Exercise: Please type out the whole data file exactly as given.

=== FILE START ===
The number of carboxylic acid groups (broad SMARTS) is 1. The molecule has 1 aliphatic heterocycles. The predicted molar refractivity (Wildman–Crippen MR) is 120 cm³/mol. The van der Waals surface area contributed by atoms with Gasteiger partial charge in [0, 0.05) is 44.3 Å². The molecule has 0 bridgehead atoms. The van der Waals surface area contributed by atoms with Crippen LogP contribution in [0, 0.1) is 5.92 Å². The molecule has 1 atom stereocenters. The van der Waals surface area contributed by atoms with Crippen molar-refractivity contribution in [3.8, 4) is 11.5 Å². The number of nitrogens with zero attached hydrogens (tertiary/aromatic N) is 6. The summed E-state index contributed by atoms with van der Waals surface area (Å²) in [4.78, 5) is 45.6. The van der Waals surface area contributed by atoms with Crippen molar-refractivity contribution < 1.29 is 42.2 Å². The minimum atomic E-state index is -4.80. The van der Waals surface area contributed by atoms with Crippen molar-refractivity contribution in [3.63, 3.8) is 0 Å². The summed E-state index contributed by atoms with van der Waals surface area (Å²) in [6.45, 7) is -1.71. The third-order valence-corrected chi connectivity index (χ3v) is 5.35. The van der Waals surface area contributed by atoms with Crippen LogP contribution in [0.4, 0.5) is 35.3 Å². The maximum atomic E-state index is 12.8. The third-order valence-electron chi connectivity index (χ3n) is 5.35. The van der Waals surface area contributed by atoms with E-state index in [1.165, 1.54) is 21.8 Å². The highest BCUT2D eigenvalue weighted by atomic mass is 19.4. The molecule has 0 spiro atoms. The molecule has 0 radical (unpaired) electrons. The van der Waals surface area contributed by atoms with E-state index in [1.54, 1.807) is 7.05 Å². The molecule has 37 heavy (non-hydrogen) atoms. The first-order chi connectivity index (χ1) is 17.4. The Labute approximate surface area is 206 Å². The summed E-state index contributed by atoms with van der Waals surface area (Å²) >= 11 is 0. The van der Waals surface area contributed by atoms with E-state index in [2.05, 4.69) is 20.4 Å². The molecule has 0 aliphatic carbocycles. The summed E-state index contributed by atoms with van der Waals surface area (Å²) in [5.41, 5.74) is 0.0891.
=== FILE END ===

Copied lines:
The number of carboxylic acid groups (broad SMARTS) is 1. The molecule has 1 aliphatic heterocycles. The predicted molar refractivity (Wildman–Crippen MR) is 120 cm³/mol. The van der Waals surface area contributed by atoms with Gasteiger partial charge in [0, 0.05) is 44.3 Å². The molecule has 0 bridgehead atoms. The van der Waals surface area contributed by atoms with Crippen LogP contribution in [0, 0.1) is 5.92 Å². The molecule has 1 atom stereocenters. The van der Waals surface area contributed by atoms with Crippen molar-refractivity contribution in [3.8, 4) is 11.5 Å². The number of nitrogens with zero attached hydrogens (tertiary/aromatic N) is 6. The summed E-state index contributed by atoms with van der Waals surface area (Å²) in [4.78, 5) is 45.6. The van der Waals surface area contributed by atoms with Crippen molar-refractivity contribution < 1.29 is 42.2 Å². The minimum atomic E-state index is -4.80. The van der Waals surface area contributed by atoms with Crippen molar-refractivity contribution in [3.63, 3.8) is 0 Å². The summed E-state index contributed by atoms with van der Waals surface area (Å²) in [6.45, 7) is -1.71. The third-order valence-corrected chi connectivity index (χ3v) is 5.35. The van der Waals surface area contributed by atoms with Crippen LogP contribution in [0.4, 0.5) is 35.3 Å². The maximum atomic E-state index is 12.8. The third-order valence-electron chi connectivity index (χ3n) is 5.35. The van der Waals surface area contributed by atoms with E-state index in [1.165, 1.54) is 21.8 Å². The highest BCUT2D eigenvalue weighted by atomic mass is 19.4. The molecule has 0 spiro atoms. The molecule has 0 radical (unpaired) electrons. The van der Waals surface area contributed by atoms with E-state index in [1.54, 1.807) is 7.05 Å². The molecule has 37 heavy (non-hydrogen) atoms. The first-order chi connectivity index (χ1) is 17.4. The Labute approximate surface area is 206 Å². The summed E-state index contributed by atoms with van der Waals surface area (Å²) >= 11 is 0. The van der Waals surface area contributed by atoms with E-state index in [2.05, 4.69) is 20.4 Å². The molecule has 0 aliphatic carbocycles. The summed E-state index contributed by atoms with van der Waals surface area (Å²) in [5.41, 5.74) is 0.0891.